I'm working up in Greeley, CO for a few days. Not much here to see and it smells like cattle, and fertilizer. I did find a nice little Mexican restaurant, El Pueblito, and had some flautas for lunch. Mui sabroso!



Hey, have you guys seen this site? Some well-written and interesting essays on screenwriting.


The Protagonist Is Dead

ST. GEORGE, ANDREW - Andrew St. George, journalist and photographer, died May 2, 2001. He was born Andras R. Szentgyorgyi in Budapest Hungary; he was 77. His photographs chronicling the Cuban Revolution, many first published in Life Magazine, won the Overseas Press Club and Sigma Delta Chi awards in 1958. His work also appeared in Esquire, Harper‘s, Look, the London Sunday Telegraph, among others, and on network television. He was the beloved husband of Jean St. George (nee Hoopes), loving father to Andrew H. and Tom Szentgyorgyi, father-in-law to Nancy Brickhouse and Angeline Szentgyorgyi and grandfather to Nicholas Szentgyorgyi. Funeral 8:00 pm Friday, Edwards-Dowdle Funeral Home, Dobbs Ferry. Visiting Friday 2-4 and 7-8 pm. Contributions to Central Westchester Humane Society or charity of one‘s choice. EDWARDS-DOWDLE FUNERAL HOME, INC. 64 Ashford Ave., Dobbs Ferry (914)693-3330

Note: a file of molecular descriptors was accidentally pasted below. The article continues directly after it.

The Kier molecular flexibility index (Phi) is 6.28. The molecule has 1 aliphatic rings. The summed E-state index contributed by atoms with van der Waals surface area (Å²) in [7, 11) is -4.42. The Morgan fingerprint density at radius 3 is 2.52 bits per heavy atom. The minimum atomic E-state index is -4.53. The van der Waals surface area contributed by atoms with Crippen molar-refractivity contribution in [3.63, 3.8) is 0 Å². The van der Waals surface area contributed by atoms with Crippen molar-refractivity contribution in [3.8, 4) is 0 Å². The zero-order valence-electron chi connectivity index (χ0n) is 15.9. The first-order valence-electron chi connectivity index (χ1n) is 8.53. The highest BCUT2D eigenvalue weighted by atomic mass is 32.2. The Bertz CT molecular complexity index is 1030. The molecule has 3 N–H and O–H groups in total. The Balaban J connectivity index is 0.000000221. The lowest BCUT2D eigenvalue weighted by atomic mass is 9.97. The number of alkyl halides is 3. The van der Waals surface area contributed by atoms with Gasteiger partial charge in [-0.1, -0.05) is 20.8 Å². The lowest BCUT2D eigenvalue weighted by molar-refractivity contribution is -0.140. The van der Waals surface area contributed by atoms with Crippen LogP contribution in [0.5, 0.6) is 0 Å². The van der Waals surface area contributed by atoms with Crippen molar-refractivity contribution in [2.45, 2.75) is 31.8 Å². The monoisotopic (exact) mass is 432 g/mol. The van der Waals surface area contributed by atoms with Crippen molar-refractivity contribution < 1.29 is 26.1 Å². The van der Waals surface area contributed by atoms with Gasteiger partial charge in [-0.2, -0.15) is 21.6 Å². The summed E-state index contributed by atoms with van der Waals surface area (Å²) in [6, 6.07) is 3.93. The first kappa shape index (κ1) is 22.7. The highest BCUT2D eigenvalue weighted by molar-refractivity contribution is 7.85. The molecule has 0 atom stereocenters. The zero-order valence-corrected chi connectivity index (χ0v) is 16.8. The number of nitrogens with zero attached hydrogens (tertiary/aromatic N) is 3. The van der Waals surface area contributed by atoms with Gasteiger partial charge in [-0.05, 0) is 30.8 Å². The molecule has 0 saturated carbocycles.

I'm on Jeremy's couch. Hootie-hoo!


Mobile Blogging

I'm wi-fying this one in from sunny Southern California.

This post is being authored from the i-mate JASJAR device that I picked up at the Microsoft Professional Developers Conference. They hooked up conference attendees for a cool $149. Already I've seen them going on eBay for almost $1100. I'm still trying to decide if I should keep it or not.

Check out the specs for this thing on this eBay listing.